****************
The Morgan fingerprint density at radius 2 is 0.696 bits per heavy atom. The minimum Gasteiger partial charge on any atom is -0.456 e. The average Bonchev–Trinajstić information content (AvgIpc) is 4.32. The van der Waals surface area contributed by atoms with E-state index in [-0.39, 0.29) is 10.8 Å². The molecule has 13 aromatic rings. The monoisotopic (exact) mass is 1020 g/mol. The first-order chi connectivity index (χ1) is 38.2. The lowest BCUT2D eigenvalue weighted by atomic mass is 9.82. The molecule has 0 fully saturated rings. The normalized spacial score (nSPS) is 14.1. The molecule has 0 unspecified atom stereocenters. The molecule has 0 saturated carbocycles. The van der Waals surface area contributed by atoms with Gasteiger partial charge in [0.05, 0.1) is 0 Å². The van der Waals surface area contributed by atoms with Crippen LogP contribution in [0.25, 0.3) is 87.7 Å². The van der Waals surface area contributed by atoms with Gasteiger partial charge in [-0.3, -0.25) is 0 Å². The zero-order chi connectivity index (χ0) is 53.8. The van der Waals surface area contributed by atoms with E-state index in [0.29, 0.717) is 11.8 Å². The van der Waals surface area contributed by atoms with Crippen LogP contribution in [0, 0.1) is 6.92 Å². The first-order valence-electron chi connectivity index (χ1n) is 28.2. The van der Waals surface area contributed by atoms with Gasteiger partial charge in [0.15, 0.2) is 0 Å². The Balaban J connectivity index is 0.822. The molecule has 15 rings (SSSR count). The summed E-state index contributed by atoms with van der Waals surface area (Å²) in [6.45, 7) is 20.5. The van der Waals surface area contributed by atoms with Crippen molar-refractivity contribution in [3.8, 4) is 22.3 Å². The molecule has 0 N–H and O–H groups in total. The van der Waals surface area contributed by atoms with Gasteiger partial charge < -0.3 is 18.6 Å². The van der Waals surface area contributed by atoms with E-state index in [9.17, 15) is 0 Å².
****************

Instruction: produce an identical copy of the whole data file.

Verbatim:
The Morgan fingerprint density at radius 2 is 0.696 bits per heavy atom. The minimum Gasteiger partial charge on any atom is -0.456 e. The average Bonchev–Trinajstić information content (AvgIpc) is 4.32. The van der Waals surface area contributed by atoms with E-state index in [-0.39, 0.29) is 10.8 Å². The molecule has 13 aromatic rings. The monoisotopic (exact) mass is 1020 g/mol. The first-order chi connectivity index (χ1) is 38.2. The lowest BCUT2D eigenvalue weighted by atomic mass is 9.82. The molecule has 0 fully saturated rings. The normalized spacial score (nSPS) is 14.1. The molecule has 0 unspecified atom stereocenters. The molecule has 0 saturated carbocycles. The van der Waals surface area contributed by atoms with Gasteiger partial charge in [0.05, 0.1) is 0 Å². The van der Waals surface area contributed by atoms with Crippen LogP contribution in [0.25, 0.3) is 87.7 Å². The van der Waals surface area contributed by atoms with Gasteiger partial charge in [-0.3, -0.25) is 0 Å². The zero-order chi connectivity index (χ0) is 53.8. The van der Waals surface area contributed by atoms with E-state index in [0.29, 0.717) is 11.8 Å². The van der Waals surface area contributed by atoms with Crippen LogP contribution in [0, 0.1) is 6.92 Å². The first-order valence-electron chi connectivity index (χ1n) is 28.2. The van der Waals surface area contributed by atoms with Gasteiger partial charge in [0.15, 0.2) is 0 Å². The Balaban J connectivity index is 0.822. The molecule has 15 rings (SSSR count). The summed E-state index contributed by atoms with van der Waals surface area (Å²) in [6.45, 7) is 20.5. The van der Waals surface area contributed by atoms with Crippen molar-refractivity contribution in [3.8, 4) is 22.3 Å². The molecule has 0 N–H and O–H groups in total. The van der Waals surface area contributed by atoms with Gasteiger partial charge < -0.3 is 18.6 Å². The van der Waals surface area contributed by atoms with E-state index in [9.17, 15) is 0 Å².